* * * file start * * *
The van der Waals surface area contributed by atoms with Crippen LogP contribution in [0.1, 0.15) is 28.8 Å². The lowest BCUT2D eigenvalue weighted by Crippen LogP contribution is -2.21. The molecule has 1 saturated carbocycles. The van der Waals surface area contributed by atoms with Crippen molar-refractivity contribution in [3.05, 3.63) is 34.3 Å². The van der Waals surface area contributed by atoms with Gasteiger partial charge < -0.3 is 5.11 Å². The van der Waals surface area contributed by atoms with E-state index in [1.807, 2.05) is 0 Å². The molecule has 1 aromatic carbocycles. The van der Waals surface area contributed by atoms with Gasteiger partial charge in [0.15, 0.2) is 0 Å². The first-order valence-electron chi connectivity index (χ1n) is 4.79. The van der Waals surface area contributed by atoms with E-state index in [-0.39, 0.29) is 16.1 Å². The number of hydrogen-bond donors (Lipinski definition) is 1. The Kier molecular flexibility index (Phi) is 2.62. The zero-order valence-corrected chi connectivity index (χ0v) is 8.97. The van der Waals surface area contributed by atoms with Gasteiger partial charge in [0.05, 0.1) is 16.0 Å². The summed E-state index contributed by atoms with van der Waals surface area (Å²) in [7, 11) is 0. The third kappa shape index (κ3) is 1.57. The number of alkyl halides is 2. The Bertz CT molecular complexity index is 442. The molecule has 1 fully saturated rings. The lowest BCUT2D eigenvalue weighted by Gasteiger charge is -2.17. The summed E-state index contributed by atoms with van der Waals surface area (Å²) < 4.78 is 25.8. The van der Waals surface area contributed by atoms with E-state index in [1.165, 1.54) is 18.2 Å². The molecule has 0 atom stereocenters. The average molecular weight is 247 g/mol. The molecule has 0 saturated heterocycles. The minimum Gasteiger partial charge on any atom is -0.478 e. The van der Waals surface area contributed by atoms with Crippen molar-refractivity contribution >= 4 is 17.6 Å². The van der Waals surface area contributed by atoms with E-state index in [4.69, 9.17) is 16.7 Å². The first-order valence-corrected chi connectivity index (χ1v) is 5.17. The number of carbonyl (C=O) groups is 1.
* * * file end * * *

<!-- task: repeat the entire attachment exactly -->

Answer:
The van der Waals surface area contributed by atoms with Crippen LogP contribution in [0.1, 0.15) is 28.8 Å². The lowest BCUT2D eigenvalue weighted by Crippen LogP contribution is -2.21. The molecule has 1 saturated carbocycles. The van der Waals surface area contributed by atoms with Crippen molar-refractivity contribution in [3.05, 3.63) is 34.3 Å². The van der Waals surface area contributed by atoms with Gasteiger partial charge < -0.3 is 5.11 Å². The van der Waals surface area contributed by atoms with E-state index in [1.807, 2.05) is 0 Å². The molecule has 1 aromatic carbocycles. The van der Waals surface area contributed by atoms with Gasteiger partial charge in [0.15, 0.2) is 0 Å². The first-order valence-electron chi connectivity index (χ1n) is 4.79. The van der Waals surface area contributed by atoms with E-state index in [-0.39, 0.29) is 16.1 Å². The number of hydrogen-bond donors (Lipinski definition) is 1. The Kier molecular flexibility index (Phi) is 2.62. The zero-order valence-corrected chi connectivity index (χ0v) is 8.97. The van der Waals surface area contributed by atoms with Gasteiger partial charge in [0.05, 0.1) is 16.0 Å². The summed E-state index contributed by atoms with van der Waals surface area (Å²) in [7, 11) is 0. The third kappa shape index (κ3) is 1.57. The number of alkyl halides is 2. The Bertz CT molecular complexity index is 442. The molecule has 1 fully saturated rings. The lowest BCUT2D eigenvalue weighted by Gasteiger charge is -2.17. The summed E-state index contributed by atoms with van der Waals surface area (Å²) < 4.78 is 25.8. The van der Waals surface area contributed by atoms with E-state index in [1.165, 1.54) is 18.2 Å². The molecule has 0 atom stereocenters. The average molecular weight is 247 g/mol. The molecule has 0 saturated heterocycles. The minimum Gasteiger partial charge on any atom is -0.478 e. The van der Waals surface area contributed by atoms with Crippen molar-refractivity contribution >= 4 is 17.6 Å². The van der Waals surface area contributed by atoms with E-state index in [4.69, 9.17) is 16.7 Å². The first-order valence-corrected chi connectivity index (χ1v) is 5.17. The number of carbonyl (C=O) groups is 1.